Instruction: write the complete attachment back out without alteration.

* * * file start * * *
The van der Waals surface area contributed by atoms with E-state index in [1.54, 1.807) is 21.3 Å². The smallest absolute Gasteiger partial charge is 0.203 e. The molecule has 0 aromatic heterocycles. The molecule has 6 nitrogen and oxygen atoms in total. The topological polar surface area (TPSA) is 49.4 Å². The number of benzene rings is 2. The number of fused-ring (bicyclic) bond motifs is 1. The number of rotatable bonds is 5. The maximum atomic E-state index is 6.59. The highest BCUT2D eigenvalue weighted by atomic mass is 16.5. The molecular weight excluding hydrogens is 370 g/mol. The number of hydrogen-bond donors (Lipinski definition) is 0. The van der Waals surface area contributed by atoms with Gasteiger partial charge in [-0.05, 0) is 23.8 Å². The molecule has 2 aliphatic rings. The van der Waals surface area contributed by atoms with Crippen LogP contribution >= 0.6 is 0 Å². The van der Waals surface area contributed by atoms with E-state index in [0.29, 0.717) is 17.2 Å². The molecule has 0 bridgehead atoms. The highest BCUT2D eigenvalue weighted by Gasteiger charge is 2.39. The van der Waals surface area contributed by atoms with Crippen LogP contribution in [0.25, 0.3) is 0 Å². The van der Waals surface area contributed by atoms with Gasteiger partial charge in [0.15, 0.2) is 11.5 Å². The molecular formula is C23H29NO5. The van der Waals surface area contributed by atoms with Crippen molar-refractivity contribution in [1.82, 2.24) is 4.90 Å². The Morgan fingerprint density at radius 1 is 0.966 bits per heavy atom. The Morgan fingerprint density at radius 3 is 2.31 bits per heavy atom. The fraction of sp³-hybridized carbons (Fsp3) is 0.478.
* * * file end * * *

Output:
The van der Waals surface area contributed by atoms with E-state index in [1.54, 1.807) is 21.3 Å². The smallest absolute Gasteiger partial charge is 0.203 e. The molecule has 0 aromatic heterocycles. The molecule has 6 nitrogen and oxygen atoms in total. The topological polar surface area (TPSA) is 49.4 Å². The number of benzene rings is 2. The number of fused-ring (bicyclic) bond motifs is 1. The number of rotatable bonds is 5. The maximum atomic E-state index is 6.59. The highest BCUT2D eigenvalue weighted by atomic mass is 16.5. The molecular weight excluding hydrogens is 370 g/mol. The number of hydrogen-bond donors (Lipinski definition) is 0. The van der Waals surface area contributed by atoms with Gasteiger partial charge in [-0.05, 0) is 23.8 Å². The molecule has 2 aliphatic rings. The van der Waals surface area contributed by atoms with Crippen LogP contribution >= 0.6 is 0 Å². The van der Waals surface area contributed by atoms with E-state index in [0.29, 0.717) is 17.2 Å². The molecule has 0 bridgehead atoms. The highest BCUT2D eigenvalue weighted by Gasteiger charge is 2.39. The van der Waals surface area contributed by atoms with Crippen LogP contribution in [0.25, 0.3) is 0 Å². The van der Waals surface area contributed by atoms with Gasteiger partial charge in [0.15, 0.2) is 11.5 Å². The molecular formula is C23H29NO5. The van der Waals surface area contributed by atoms with Crippen molar-refractivity contribution in [1.82, 2.24) is 4.90 Å². The Morgan fingerprint density at radius 1 is 0.966 bits per heavy atom. The Morgan fingerprint density at radius 3 is 2.31 bits per heavy atom. The fraction of sp³-hybridized carbons (Fsp3) is 0.478.